But they will get money from the taxes, and, what is more, probably their only source of revenue will come from the taxes. And does the right hon Gentleman say that they are going to be under public control?
§ MR. McKENNA
No, sir. The education given in them must conform to a standard laid down by the Board of Education. In no other respect will they be public elementary schools. In all other respects they will be, as, in my opinion, they are now and they ought to be, private institutions.
§ MR. A. J. BALFOUR
My question was this: They are institutions which do get 1397 money from taxes. Are they under public control?
§ MR. BALFOUR
Then the pledges of the right hon. Gentleman are fustian and fudge. I should not really complain of hon. Gentlemen opposite if I knew exactly what their principle was. I sometimes think they adapt their legislation to their electoral pledges, but still more often they adapt their electoral pledges to their legislation. I cannot quite make out whether this Bill is supposed to be in accordance with their electoral pledges or whether their electoral pledges, as interpreted by the right hon. Gentleman's predecessor, have been modified so as to suit this Bill, though I rather think it is the latter. I do not complain of that, because this servitude to electoral pledges which hon. Gentlemen opposite profess when they have some proposal of more than usual enormity to bring before the country does certainly not make for their legislative independence, but if the Government have, as I gather they have, brought in this proposal with all that freedom which they now claim from their electoral pledges as previously interpreted, they might surely have brought in a measure which was not in such absolute and complete contradiction of every sound canon of religious liberty and of the free choice of parents, and of sound educational methods. Nothing can make this Bill a good educational measure. You sacrifice education absolutely to the violence of your religious prejudice, and to the desire to injure a Church to which you do not belong. In these circumstances it is quite impossible, even at this early stage of our discussions on this Bill, that I can promise the light hon. Gentleman smooth or easy progress in the task which he has undertaken.
§ THE CHANCELLOR OF THE EXCHEQUER (Mr. ASQUITH,) Fifeshire, E.
I am sure that the last thing which my right hon. friend the President of the Board of Education expected to receive from the Leader of the Opposition was the assurance that this Bill would have either a smooth or an easy passage, in that respect the concluding part of his speech does not in any way disappoint our expectations. But I think the right 1398 hon. Gentleman has been a little lavish, even for him, in the imputation of, I will not say dishonest, but certainly of discreditable, motives to his political opponents. I do not think I am doing an injustice to the right hon. Gentleman's speech when I say that the only two intentions with which he could credit us in introducing this measure are, first, to impair the educational efficiency of our schools, and next to deal, if we can, a side-blow to the Church of England. That was the sense in which the right hon. Gentleman's speech is understood and applauded by some at any rate of those who sit behind him.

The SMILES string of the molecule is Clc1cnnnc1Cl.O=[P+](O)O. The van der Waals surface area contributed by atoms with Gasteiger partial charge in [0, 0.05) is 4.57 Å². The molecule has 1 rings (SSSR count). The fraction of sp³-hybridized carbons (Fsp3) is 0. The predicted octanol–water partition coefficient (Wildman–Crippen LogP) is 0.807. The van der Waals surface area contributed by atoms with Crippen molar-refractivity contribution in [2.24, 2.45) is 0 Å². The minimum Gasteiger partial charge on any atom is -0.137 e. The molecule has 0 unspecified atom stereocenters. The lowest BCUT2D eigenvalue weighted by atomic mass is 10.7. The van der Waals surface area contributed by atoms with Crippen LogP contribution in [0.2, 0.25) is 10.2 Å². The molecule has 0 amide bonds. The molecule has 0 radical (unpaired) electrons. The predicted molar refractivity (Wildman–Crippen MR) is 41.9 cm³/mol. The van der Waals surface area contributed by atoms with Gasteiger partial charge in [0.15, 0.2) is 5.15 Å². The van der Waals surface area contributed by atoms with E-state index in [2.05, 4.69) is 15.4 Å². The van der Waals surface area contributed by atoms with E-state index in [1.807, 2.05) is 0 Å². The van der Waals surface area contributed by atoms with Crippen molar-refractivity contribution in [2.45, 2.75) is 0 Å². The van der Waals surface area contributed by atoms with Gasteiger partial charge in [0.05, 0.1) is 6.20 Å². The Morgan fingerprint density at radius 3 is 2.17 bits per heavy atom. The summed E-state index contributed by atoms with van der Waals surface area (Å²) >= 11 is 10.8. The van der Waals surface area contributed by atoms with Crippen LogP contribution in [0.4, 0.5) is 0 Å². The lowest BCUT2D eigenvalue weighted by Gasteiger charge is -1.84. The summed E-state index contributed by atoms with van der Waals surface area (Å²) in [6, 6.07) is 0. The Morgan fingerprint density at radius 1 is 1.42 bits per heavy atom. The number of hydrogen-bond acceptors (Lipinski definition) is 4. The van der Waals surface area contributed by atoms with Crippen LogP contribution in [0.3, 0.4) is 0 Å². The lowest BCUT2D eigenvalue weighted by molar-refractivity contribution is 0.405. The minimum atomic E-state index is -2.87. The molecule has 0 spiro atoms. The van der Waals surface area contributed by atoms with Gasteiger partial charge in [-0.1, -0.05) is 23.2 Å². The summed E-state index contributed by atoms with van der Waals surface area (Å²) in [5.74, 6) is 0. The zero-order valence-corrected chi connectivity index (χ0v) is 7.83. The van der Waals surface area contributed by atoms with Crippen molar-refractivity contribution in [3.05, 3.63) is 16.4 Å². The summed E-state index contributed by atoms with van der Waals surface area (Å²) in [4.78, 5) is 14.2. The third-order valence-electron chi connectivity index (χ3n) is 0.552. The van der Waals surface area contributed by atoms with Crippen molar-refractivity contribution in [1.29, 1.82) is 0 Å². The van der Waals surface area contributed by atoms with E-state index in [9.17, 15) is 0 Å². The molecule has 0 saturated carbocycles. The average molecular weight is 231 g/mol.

It is not so much for the purpose, which I think would hardly be appropriate at this stage, when the Bill has not been printed or circulated, of discussing its details, but rather of dealing with the general propositions of the right hon. Gentleman that I have risen to make, with the indulgence of the House, two or three very brief observations in the way of reply, and I will endeavour to argue the matter with a little less heat than the right hon. Gentleman has imported into the debate. How do we stand in relation to this Bill? Am I not right in saying, and do I really not carry with me the assent of every man in this House who has thought the problem out when I say, that there are only three conceivable solutions of our educational difficulties? The first is the solution which the right hon. Gentleman himself adopted in the Act, 1902—namely, the giving of rate aid all round to every class of school. I confess I was a little amused with the right hon. Gentleman's glowing panegyric this afternoon on the great principle of local control. Rate aid, as we said in 1902, and as we repeated in those electoral pledges to which, I venture to say, we are showing the utmost fidelity to-day, carried with it local control. And what is the local control which the right hon. Gentleman gave? He pays a great deal of lip-service to the principle to-day for political purposes, but what was the actual homage he offered to it when he had to deal with it as an actual matter of legislative enactment? It amounts to a couple of representatives on the local authority and four denominational managers for dealing with those matters which were most vital to the prosperity and efficiency of the schools.
§ MR. A. J. BALFOUR
I think the right hon. Gentleman has forgotten the Act of 1902. That Act gave absolute control to the local authority in all matters of secular education.
§ MR. ASQUITH